Newspapers and reporters were a very popular trope in early talking pictures. And no wonder — not only did the stories usually involve the same sex, crime and scandals that real newspapers (and their readers) thrived on, but many early film writers started out as journalists.
One of the top examples of the genre, of course, was His Girl Friday (1940) with Cary Grant and Rosalind Russell. Five Star Final, made nine years earlier, is just as cynical but is less forgiving of its reporters and more stark about the consequences of their actions.
This pre-code film, starring Edward G. Robinson as a newspaper editor who goes against his own ethics in order to raise his paper’s circulation, is based on the play of the same name written by Louis Weitzenkorn, a former newspaperman. Asked by his publisher to put more scandals in the paper, editor Joseph Randall unearths a 20-year-old murder case where a woman named Nancy Vorhees shot her unfaithful husband and was acquitted, although it was widely admitted she did it, partially because she was pregnant at the time.
He assigns an unscrupulous reporter to pretend to be a clergyman; the reporter visits the family and finds out that the woman is now happily remarried, and her 20-year-old daughter Jenny (who knows nothing of her mother’s past) is about to be married to the son of a well-off factory owner.
Nancy Vorhees (now Taylor) and her husband realize that the “clergyman” was a fake, and desperately try to get the story quashed, terrified that their daughter’s impending marriage will be stopped by her fiance’s snobbish parents.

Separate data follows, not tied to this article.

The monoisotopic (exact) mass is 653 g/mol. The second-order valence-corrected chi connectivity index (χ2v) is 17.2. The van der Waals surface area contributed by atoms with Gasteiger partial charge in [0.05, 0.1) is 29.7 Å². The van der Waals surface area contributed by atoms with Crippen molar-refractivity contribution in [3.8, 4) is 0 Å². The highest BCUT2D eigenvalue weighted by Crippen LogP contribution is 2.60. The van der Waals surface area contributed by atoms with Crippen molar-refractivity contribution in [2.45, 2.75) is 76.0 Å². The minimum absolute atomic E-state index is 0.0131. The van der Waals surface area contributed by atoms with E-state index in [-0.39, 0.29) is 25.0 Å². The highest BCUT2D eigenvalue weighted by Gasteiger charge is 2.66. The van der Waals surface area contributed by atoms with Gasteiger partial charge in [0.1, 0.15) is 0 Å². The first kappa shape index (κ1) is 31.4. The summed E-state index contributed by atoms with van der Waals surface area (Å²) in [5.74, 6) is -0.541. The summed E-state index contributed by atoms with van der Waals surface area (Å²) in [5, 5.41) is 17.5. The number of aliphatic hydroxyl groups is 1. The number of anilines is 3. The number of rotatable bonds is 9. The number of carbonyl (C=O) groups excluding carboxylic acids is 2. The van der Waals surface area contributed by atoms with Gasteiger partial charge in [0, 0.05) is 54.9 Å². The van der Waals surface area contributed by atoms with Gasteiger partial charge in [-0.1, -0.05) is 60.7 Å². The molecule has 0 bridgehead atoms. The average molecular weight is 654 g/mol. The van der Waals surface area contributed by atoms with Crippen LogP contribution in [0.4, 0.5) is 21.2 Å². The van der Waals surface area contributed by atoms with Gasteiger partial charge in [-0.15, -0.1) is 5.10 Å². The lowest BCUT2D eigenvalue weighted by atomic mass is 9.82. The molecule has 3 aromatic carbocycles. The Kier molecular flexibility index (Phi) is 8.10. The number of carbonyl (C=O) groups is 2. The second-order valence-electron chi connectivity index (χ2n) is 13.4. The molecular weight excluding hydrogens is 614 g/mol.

The end (highlight following paragraph to view)
Nancy Vorhees tries repeatedly to call the publisher of the newspaper to stop the story; she finally talks to Randall, who has his secretary hang up on her. She calls again, and he tells her that nothing will stop the story. Distraught, Nancy commits suicide by taking poison; when her husband comes home and finds her body in the bathroom, he prevents his daughter and her fiance from finding out and then, when they leave, takes the poison as well. When the suicide is discovered and sensationalized in the papers, the fiance’s parents order him to desert Jenny, but he refuses, and when Jenny finds a gun and takes it to the newspaper office, intending to kill the editor and publisher, he stops her. Disgusted by his own actions, Randall quits the newspaper, followed by his secretary.
How it’s pre-code
Only in the cynicism and frank talk of its reporters and editors about the sex and scandals that they are covering.
T’aint funny, McGee (offensive segments)
None to speak of. There is some frank language about the various populations that the readership is made up of; one reporter discusses a contest for the best cabbie in which the pre-arranged winners will be “an Irishman, a Jew and a Wop.” And Randall talks about how the readership up in Harlem diminished “when we stopped printing Jack Johnson’s love confessions.”
While the storyline here is pretty predictable, and the dialogue sometimes cliche’d, this one is worth watching just for the performances of the actors. Edward G. Robinson is wonderful as the cynical but conflicted editor, and Aline McMahon shines as the secretary who tries to bring him back to his better self. Boris Karloff is a bit over the top as a sleazy reporter, but Francis Starr as the tortured Nancy Vorhees is very fine, and Marian Marsh as Jenny is impressive in the scene where she confronts the newspapermen.
This isn’t something that is easy to find, but if you do come across it, Five Star Final is worth checking out. (Apparently, it was remade in 1936 as Two Against the World with Humphrey Bogart in the Edward G. Robinson role, but set in a radio station rather than a newspaper.)